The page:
Most secondary schools receive no applications for advertised teaching posts – survey

Supply crisis means students are being taught by unqualified teachers, says union

Most secondary schools say they have not had applications for advertised posts due to a ‘crisis’  in the supply of qualified teachers, according to a new survey

Most secondary schools say they have not had applications for advertised posts due to a ‘crisis’ in the supply of qualified teachers, according to a new survey

 

Most secondary schools say they have not had applications for advertised posts due to a “crisis” in the supply of qualified teachers, according to a new survey.

Teachers’ Union of Ireland (TUI) said a poll it carried out last month of more than 100 secondary schools shows that a teacher supply crisis is worsening across the country.

As a result, it says many secondary school students are missing out on subject choices or are being taught by unqualified or “out-of-field” teachers.

The subjects where schools are most likely to have difficulty finding qualified teachers are, in order, Irish, home economics, maths, engineering/metalwork and French.

Other subjects where teachers are in short supply, according to the survey, include biology, construction studies/woodwork, English, Spanish and agricultural science.

Acute difficulties

At primary level, school principals also say they are facing acute difficulties finding substitute teachers to cover for teacher absences.

“Many teachers are out due to Covid symptoms,” said Páiric Clerkin of the Irish Primary Principals Network.

“In normal times, we could split classes, but we can’t do that. The guidance around using special education teachers in emergencies to cover classes has changed. Schools are under major pressure and we are very worried about it.”

Minister for Education Norma Foley has said the Government has responded by hiring hundreds of additional teachers and expanding teacher supply panels for primary schools.

About 380 teachers have been hired on a full-time basis to provide substitute cover to most primary schools, while new flexible arrangements allow student teachers to fill short-term substitute vacancies at second level.

TUI, however, said accommodation rental costs and availability, particularly in urban areas, means the supply of teachers is worsening.

Its poll of 109 second-level schools found that 75 per cent had advertised positions in the previous six months for which no teacher applied .

A similar proportion of schools (72 per cent) confirmed that they have unfilled vacancies due to recruitment difficulties.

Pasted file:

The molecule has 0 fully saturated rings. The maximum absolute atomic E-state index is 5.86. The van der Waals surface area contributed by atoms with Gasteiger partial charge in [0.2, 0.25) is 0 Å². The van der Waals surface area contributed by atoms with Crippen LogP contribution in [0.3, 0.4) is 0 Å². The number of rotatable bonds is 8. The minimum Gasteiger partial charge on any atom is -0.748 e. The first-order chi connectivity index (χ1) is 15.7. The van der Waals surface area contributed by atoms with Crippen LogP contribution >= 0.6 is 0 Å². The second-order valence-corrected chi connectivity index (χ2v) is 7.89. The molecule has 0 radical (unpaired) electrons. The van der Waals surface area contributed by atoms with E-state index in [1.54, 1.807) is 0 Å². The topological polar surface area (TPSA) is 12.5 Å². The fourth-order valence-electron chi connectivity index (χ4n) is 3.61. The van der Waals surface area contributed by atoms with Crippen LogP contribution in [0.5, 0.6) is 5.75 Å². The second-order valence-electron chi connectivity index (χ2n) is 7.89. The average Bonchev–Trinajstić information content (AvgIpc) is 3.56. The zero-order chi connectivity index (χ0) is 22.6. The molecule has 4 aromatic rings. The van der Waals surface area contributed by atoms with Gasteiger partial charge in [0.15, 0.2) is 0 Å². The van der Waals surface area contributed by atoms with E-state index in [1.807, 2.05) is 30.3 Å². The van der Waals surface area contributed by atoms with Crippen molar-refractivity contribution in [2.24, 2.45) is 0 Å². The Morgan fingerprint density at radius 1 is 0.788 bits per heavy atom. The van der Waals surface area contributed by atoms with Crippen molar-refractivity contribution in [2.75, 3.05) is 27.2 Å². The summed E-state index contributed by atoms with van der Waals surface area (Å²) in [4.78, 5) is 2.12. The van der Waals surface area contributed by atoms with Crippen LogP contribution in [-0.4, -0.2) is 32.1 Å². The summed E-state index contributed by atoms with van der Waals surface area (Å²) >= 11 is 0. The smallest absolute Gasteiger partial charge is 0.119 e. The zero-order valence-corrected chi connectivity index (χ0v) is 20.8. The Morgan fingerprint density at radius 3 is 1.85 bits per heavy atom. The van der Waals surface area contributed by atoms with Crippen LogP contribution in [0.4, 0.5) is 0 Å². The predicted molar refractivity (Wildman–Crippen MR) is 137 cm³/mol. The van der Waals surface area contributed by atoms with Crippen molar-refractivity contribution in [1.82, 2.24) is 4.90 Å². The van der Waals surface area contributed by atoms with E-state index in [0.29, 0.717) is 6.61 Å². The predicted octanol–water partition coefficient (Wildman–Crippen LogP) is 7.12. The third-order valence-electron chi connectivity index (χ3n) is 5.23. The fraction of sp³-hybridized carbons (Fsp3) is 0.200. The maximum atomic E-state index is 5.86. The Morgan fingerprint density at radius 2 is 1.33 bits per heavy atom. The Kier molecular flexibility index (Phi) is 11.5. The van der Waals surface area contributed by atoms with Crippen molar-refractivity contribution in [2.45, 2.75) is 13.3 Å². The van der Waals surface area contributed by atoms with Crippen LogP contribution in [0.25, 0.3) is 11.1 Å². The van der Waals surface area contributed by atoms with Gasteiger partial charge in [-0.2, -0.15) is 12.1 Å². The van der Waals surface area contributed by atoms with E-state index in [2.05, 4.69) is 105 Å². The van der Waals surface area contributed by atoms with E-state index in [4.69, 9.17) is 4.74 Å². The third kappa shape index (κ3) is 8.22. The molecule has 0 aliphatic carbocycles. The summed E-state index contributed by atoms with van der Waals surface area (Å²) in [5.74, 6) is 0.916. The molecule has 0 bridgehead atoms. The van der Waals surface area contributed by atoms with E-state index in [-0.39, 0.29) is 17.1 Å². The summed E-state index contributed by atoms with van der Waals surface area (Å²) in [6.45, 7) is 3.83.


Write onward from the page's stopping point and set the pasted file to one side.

Qualifications

Schools in both urban and rural areas reported that they are struggling to attract applicants to fill vacant positions.

When asked what factors were behind recruitment or retention difficulties, many schools cited the two-year Professional Master of Education (PME) qualification, which replaced the old one-year Hdip. The qualification costs in the region of €12,000 and means many aspiring teachers have to spend a total of up to six years in university in order to qualify.

The prohibitive cost of accommodation was cited as a key factor for urban schools.

In some cases, it was reported that teachers had accepted jobs and then declining because of inability to find rented accommodation.

In rural schools, they said it can be difficult to attract younger teachers, while gaelscoileanna said that there were significant difficulties finding teachers across all subjects.

Most schools agreed that these recruitment difficulties have worsened since the Covid-19 pandemic.

TUI general secretary Michael Gillespie said the crisis was worsening year on year and the Department of Education was doing “precious little” to tackle it.

“This is limiting services to students, who can miss out on subject choices or be taught by ‘out-of-field’ teachers,” he said.

He said there is a urgent need to end a two-tier pay gap which discriminates against new entrants.

“The largest pay discrimination still occurs in the early years of employment, with new entrants to second-level teaching earning almost 15 per cent less on initial appointment or over €50,000 less in the first 10 years of their career,” he said.

“The divisive and damaging practice of paying colleagues different rates for carrying out the same work must be ended. In addition, we must return to employing teachers on a contract of full hours from initial appointment.”